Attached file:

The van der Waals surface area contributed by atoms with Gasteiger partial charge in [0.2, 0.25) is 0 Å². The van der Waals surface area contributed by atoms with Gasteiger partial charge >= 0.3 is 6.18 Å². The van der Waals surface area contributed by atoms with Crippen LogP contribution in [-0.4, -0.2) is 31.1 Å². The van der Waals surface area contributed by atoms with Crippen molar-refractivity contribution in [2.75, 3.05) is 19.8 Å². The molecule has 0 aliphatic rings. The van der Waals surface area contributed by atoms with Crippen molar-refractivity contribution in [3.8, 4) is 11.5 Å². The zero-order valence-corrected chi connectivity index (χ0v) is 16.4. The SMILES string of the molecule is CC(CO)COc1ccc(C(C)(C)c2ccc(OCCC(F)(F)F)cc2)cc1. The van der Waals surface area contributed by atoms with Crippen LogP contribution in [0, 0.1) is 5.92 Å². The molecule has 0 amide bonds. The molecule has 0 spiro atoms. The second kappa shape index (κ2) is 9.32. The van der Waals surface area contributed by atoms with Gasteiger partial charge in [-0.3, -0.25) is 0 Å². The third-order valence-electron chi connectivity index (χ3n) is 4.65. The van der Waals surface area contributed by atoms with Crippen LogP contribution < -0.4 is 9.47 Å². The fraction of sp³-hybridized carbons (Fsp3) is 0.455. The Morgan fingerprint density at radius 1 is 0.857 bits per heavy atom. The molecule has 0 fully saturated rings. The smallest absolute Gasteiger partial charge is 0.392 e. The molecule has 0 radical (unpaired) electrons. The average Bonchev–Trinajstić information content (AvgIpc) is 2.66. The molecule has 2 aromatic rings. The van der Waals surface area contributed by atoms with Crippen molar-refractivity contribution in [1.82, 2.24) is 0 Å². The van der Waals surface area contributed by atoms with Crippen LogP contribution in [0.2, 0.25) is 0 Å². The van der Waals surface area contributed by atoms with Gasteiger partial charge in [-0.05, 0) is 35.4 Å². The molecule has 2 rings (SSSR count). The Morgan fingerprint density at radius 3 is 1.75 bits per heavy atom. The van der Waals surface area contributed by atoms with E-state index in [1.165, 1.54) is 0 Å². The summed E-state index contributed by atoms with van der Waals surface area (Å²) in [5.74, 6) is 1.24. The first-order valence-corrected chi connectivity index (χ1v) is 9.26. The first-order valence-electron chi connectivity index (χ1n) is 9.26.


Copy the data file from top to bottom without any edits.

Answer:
The van der Waals surface area contributed by atoms with Gasteiger partial charge in [0.2, 0.25) is 0 Å². The van der Waals surface area contributed by atoms with Gasteiger partial charge >= 0.3 is 6.18 Å². The van der Waals surface area contributed by atoms with Crippen LogP contribution in [-0.4, -0.2) is 31.1 Å². The van der Waals surface area contributed by atoms with Crippen molar-refractivity contribution in [2.75, 3.05) is 19.8 Å². The molecule has 0 aliphatic rings. The van der Waals surface area contributed by atoms with Crippen molar-refractivity contribution in [3.8, 4) is 11.5 Å². The zero-order valence-corrected chi connectivity index (χ0v) is 16.4. The SMILES string of the molecule is CC(CO)COc1ccc(C(C)(C)c2ccc(OCCC(F)(F)F)cc2)cc1. The van der Waals surface area contributed by atoms with Crippen LogP contribution in [0, 0.1) is 5.92 Å². The molecule has 0 amide bonds. The molecule has 0 spiro atoms. The second kappa shape index (κ2) is 9.32. The van der Waals surface area contributed by atoms with Gasteiger partial charge in [-0.3, -0.25) is 0 Å². The third-order valence-electron chi connectivity index (χ3n) is 4.65. The van der Waals surface area contributed by atoms with Crippen LogP contribution < -0.4 is 9.47 Å². The fraction of sp³-hybridized carbons (Fsp3) is 0.455. The Morgan fingerprint density at radius 1 is 0.857 bits per heavy atom. The molecule has 0 fully saturated rings. The smallest absolute Gasteiger partial charge is 0.392 e. The molecule has 0 radical (unpaired) electrons. The average Bonchev–Trinajstić information content (AvgIpc) is 2.66. The molecule has 2 aromatic rings. The van der Waals surface area contributed by atoms with Crippen molar-refractivity contribution in [1.82, 2.24) is 0 Å². The van der Waals surface area contributed by atoms with Crippen LogP contribution in [0.2, 0.25) is 0 Å². The van der Waals surface area contributed by atoms with Gasteiger partial charge in [-0.05, 0) is 35.4 Å². The molecule has 2 rings (SSSR count). The Morgan fingerprint density at radius 3 is 1.75 bits per heavy atom. The van der Waals surface area contributed by atoms with E-state index in [1.165, 1.54) is 0 Å². The summed E-state index contributed by atoms with van der Waals surface area (Å²) in [5.74, 6) is 1.24. The first-order valence-corrected chi connectivity index (χ1v) is 9.26. The first-order valence-electron chi connectivity index (χ1n) is 9.26.